We cut our candy tax in the suburbs this Halloween, and productivity shot up.
In past years, in an attempt to limit gluttony, we imposed strict controls on the proportion of the Halloween haul they were permitted to keep. Over time the amounts varied, like the tax code, but the children always had to surrender most of the candy they brought home in their pillowcases.
As a result, trick-or-treating became an exciting but very brief annual episode. We’d go to a dozen houses; the children would shrug good-naturedly and say they had enough.
Deluded nanny statist that I was, I thought they were willing to quit because they understood that they didn’t “need” more candy than they had.
Wrong: They had calculated that it was pointless hanging around in the dark collecting sweets they couldn’t keep. Why bother?
This year, we slashed regulations with a zest that would have made Reagan proud. “You can keep everything you get,” we told them, “so long as you eat it slowly.”
“Hurrah!” they yelled, and rushed off. An hour later, the smaller children were crumpling under the weight of their loot and ready for home. It was now raining. But that didn’t dissuade the ablest-bodied among us, a boy of almost 13.
He hunched his shoulders against the weather and soldiered on alone. Much later he returned, his pizza costume (featuring real pepperoni!) sodden, with a bag of candy that must have weighed six or seven pounds.
“I cared more about what I got and how many houses I went to because I was conscious that I would be able to keep it all,” he explained later, neatly explicating how free people behave in free markets. (It may sound phony, but he really said it.)
He had demonstrated the simple truth that when people are compelled to give away what they earn, or expend their private sweat for collective benefit, they simply will not work as hard — even if they suffer in consequence.
The Pilgrim Fathers realized this in 1623, as the struggling Massachusetts Bay colony was starving. The colonists had tried to farm communally, with dismal results.
“At length … the Governor … gave way that they should set corn every man for his own particular, and in that regard trust to themselves,” wrote that governor, William Bradford, in his account of the time.
“This had very good success, for it made all hands very industrious, so as much more corn was planted than otherwise … and gave far better content,” Governor Bradford went on. “The women now went willingly into the field, and took their little ones with them to set corn; which before would allege weakness and inability; whom to have compelled would have been thought great tyranny and oppression.”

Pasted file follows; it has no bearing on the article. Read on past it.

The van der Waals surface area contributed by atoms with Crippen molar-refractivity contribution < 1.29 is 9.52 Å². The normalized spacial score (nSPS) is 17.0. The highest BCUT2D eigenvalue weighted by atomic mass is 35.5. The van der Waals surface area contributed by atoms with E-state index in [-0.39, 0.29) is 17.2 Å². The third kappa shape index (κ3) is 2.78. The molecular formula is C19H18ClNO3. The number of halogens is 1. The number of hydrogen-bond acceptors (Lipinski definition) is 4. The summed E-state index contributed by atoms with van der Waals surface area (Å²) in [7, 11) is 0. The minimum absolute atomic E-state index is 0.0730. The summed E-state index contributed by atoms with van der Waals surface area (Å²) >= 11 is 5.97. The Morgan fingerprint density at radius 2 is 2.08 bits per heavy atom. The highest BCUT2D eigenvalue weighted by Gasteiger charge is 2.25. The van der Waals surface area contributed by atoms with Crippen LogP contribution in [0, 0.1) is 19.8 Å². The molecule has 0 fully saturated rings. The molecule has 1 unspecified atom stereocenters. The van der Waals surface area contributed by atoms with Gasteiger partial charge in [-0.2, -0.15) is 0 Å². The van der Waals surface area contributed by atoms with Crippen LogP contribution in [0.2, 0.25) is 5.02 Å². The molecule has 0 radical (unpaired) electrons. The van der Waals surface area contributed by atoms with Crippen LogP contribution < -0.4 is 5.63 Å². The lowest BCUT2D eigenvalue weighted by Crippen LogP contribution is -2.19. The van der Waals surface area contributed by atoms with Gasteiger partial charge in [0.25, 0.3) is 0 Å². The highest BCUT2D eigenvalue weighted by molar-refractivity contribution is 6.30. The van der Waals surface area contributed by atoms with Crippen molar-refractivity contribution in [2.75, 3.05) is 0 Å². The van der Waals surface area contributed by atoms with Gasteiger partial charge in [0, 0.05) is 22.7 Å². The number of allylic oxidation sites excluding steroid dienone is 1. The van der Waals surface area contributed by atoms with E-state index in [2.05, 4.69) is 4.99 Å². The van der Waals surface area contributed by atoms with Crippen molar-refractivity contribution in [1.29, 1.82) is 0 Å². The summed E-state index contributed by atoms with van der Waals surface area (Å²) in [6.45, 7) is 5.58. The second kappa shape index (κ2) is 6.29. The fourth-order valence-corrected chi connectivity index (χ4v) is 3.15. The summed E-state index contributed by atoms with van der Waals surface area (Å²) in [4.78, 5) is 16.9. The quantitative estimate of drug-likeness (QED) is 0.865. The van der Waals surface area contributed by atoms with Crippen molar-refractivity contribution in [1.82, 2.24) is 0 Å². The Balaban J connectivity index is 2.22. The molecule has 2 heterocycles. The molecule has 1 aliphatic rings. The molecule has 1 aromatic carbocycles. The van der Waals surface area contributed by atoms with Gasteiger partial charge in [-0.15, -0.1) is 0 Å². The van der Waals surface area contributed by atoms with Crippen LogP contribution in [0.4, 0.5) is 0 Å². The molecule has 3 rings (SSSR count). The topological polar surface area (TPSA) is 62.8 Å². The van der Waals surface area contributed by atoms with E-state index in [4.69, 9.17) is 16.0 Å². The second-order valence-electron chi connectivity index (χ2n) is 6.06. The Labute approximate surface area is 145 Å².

Yet the same communal foolishness has been tried again and again — often imposed with staggering tyranny and oppression. In the early 1990s, North Koreans were going hungry. The farmers “neglected the collective fields for private “kitchen gardens” next to their houses, or small plots that they carved out of the side of uncultivated mountain slopes,” Barbara Demick writes in this week’s New Yorker.
“Driving through the North Korean countryside,” she continues, “you could clearly see the contrast between the private gardens, bursting with vegetables — beanpoles soaring skyward, vines drooping with pumpkins — next to the collective fields with haphazard rows of stunted corn that had been planted by so-called ‘volunteers.’”
Why is it that so many politicians seem unable to grasp what a trick-or-treating child knows instinctively? Does Rep. Barney Frank, D-Mass., who boasts of “trying on every front to increase the role of government,” and who gloats that “there are plenty of very rich people out there whom we can tax,” not see the damage he risks?
Does President Barack Obama, so keen to “spread the wealth,” not understand how wealth is created? Do House Democrats, with the colossal levy they propose on the makers of medical devices, among others, not see how doing so could throttle innovation?
This ain’t rocket science. It’s not even as tricky as exit polling.
Children who aren’t allowed to keep much of their Halloween candy don’t bother collecting very much. Seventeenth-century pilgrims and 21st-century North Koreans starved when compelled to raise their food in collective fields. People who groan under heavy taxation will slacken their efforts.
Confiscatory policies always and everywhere reduce the incentive to achieve. You’d think our ruling party would know this by now. It’s an economic lesson so simple, even a child can understand it.
Examiner columnist Meghan Cox Gurdon is a former foreign correspondent and a regular contributor to the books pages of The Wall Street Journal.